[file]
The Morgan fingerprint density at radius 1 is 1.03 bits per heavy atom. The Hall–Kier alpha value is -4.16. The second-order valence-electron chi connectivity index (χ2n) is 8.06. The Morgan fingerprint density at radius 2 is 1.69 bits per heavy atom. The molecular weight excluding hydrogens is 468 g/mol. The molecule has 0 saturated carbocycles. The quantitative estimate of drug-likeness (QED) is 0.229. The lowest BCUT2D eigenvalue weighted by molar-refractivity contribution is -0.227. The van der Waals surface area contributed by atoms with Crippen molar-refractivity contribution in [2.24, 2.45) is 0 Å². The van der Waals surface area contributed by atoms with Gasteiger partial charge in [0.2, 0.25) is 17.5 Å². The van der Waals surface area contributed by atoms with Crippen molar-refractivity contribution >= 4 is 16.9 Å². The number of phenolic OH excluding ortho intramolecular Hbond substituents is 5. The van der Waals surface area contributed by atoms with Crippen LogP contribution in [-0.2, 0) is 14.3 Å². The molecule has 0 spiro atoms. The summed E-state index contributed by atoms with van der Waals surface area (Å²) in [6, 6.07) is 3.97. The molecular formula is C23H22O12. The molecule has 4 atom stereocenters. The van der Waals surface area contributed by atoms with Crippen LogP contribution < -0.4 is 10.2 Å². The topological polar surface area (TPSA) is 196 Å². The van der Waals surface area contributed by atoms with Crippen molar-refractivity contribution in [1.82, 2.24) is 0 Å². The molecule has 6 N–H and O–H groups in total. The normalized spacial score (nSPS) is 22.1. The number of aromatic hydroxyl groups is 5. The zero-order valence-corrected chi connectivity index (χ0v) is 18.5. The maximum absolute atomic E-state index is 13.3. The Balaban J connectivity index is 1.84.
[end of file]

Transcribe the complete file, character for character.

The Morgan fingerprint density at radius 1 is 1.03 bits per heavy atom. The Hall–Kier alpha value is -4.16. The second-order valence-electron chi connectivity index (χ2n) is 8.06. The Morgan fingerprint density at radius 2 is 1.69 bits per heavy atom. The molecular weight excluding hydrogens is 468 g/mol. The molecule has 0 saturated carbocycles. The quantitative estimate of drug-likeness (QED) is 0.229. The lowest BCUT2D eigenvalue weighted by molar-refractivity contribution is -0.227. The van der Waals surface area contributed by atoms with Crippen molar-refractivity contribution in [2.24, 2.45) is 0 Å². The van der Waals surface area contributed by atoms with Gasteiger partial charge in [0.2, 0.25) is 17.5 Å². The van der Waals surface area contributed by atoms with Crippen molar-refractivity contribution >= 4 is 16.9 Å². The number of phenolic OH excluding ortho intramolecular Hbond substituents is 5. The van der Waals surface area contributed by atoms with Crippen LogP contribution in [-0.2, 0) is 14.3 Å². The molecule has 0 spiro atoms. The summed E-state index contributed by atoms with van der Waals surface area (Å²) in [6, 6.07) is 3.97. The molecular formula is C23H22O12. The molecule has 4 atom stereocenters. The van der Waals surface area contributed by atoms with Crippen LogP contribution < -0.4 is 10.2 Å². The topological polar surface area (TPSA) is 196 Å². The van der Waals surface area contributed by atoms with Crippen molar-refractivity contribution in [1.82, 2.24) is 0 Å². The molecule has 6 N–H and O–H groups in total. The normalized spacial score (nSPS) is 22.1. The number of aromatic hydroxyl groups is 5. The zero-order valence-corrected chi connectivity index (χ0v) is 18.5. The maximum absolute atomic E-state index is 13.3. The Balaban J connectivity index is 1.84.